“Do as I say, don’t do as I do.” How many times have you heard that?  I dare say we have all heard someone in a position of power whether it is a parent, coach, teacher, mentor or other say this.  As a parents, though, we should do our best to not say these words to our children.  

Our children are watching us, listening to us, mimicking us in virtually every way.  Even when they get to be in those awkward teenage years, they are still listening (sometimes with earphones in) to what we are saying and doing.  Therefore, we must do three important things to help them develop values that will last with them well beyond the home they grow up in.

Write Them Down

It is impossible to instill values if you or your child do not know what values you have.  It is important in the elementary and middle school aged child to at some point sit down and literally write down what values you have that are important.  A good listing of 5-10 things that you consider a value.  Then make sure you share that list with your children of this age.  At that age they may not understand how to implement them, but as they grow older and mature you can then use them as teaching points during life events.  

Listen

The role of parent is not one that can play out as a friend to your child.  However, someone who can objectively listen to their child is one who can make rational decisions on various situations.  You should be involved in your child’s life.  Ask open-ended questions at the end of the school day when they arrive home.   Don’t ask “How was school today?” which will solicit a “Just fine,” response or something similar.  Ask questions like “What was funniest/worse/enjoyable/least enjoyable part of your day?” Then LISTEN to the response.  If you listen, you will hear opportunities in which to share what your values are.  In so doing your child will be given the opportunities to hear from someone with more experience, on how to handle various situations.  Keep in mind you need to demonstrate and model the values you see that are important during these times.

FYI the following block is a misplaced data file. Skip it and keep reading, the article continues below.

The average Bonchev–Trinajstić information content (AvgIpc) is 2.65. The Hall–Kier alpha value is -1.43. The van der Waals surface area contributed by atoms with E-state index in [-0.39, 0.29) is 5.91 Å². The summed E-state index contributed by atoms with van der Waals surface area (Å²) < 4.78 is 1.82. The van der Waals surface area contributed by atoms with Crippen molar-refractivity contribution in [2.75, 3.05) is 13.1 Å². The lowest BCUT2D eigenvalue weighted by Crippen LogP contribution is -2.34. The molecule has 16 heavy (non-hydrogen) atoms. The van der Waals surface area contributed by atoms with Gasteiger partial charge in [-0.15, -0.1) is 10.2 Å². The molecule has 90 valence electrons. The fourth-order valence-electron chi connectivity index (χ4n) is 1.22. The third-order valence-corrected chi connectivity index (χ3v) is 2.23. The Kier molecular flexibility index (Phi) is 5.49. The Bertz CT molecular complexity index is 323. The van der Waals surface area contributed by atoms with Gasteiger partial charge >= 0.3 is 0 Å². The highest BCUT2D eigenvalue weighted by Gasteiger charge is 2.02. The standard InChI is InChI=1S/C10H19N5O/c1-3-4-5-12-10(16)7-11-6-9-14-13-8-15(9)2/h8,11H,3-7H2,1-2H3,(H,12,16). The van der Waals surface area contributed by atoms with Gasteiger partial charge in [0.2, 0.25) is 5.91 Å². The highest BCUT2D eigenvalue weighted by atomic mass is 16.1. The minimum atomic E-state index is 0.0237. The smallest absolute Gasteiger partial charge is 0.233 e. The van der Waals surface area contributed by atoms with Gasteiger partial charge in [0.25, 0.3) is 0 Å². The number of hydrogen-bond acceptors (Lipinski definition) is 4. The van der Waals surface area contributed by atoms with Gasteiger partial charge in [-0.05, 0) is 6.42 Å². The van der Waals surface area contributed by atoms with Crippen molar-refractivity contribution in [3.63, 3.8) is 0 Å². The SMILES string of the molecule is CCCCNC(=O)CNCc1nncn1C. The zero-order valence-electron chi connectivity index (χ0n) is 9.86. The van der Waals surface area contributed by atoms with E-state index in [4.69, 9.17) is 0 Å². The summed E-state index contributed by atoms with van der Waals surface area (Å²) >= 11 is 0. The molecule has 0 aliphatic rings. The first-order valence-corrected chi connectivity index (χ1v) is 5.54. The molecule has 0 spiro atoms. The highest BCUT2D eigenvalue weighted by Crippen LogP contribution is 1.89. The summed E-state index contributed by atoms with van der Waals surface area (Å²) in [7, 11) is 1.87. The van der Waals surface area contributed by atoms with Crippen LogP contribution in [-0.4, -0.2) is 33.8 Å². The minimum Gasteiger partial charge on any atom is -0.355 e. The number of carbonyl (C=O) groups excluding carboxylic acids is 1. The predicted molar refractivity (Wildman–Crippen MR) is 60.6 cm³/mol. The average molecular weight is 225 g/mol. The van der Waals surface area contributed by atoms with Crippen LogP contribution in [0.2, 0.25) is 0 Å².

Own Your Mistakes

No one is perfect and that includes you and me.  We all make mistakes and we will do so in front of our children at times.  We will even go against our own stated value system at times.  What is important is to not do so in front of our children and then not address it.  Making sure you articulate to your children that you messed up goes a long way in developing that intentional relationship with your child.  It also shows that you are always seeking improvement even in your own life.  It is that display of desire to improve that is important for our children to see and know about us.  They will model you, if they see you admitting your mistakes and growing from them, then they are more likely to admit their own and grow from them.  Otherwise you run the risk of your child getting into a rut and not being able to dig out of it.  

In summary, to instill these values it is involves a three step approach:

  1. 1. Write them down so everyone knows what they are.
    2. Listen for opportunities to utilize them in your child’s daily life.
    3. Recognize and own your mistakes so you have something to demonstrate for your children.

These steps will most certainly put you in a much better position to help develop values for your child. If done in this method, they will be ones that will stay with them forever.  Even after they leave the nest.


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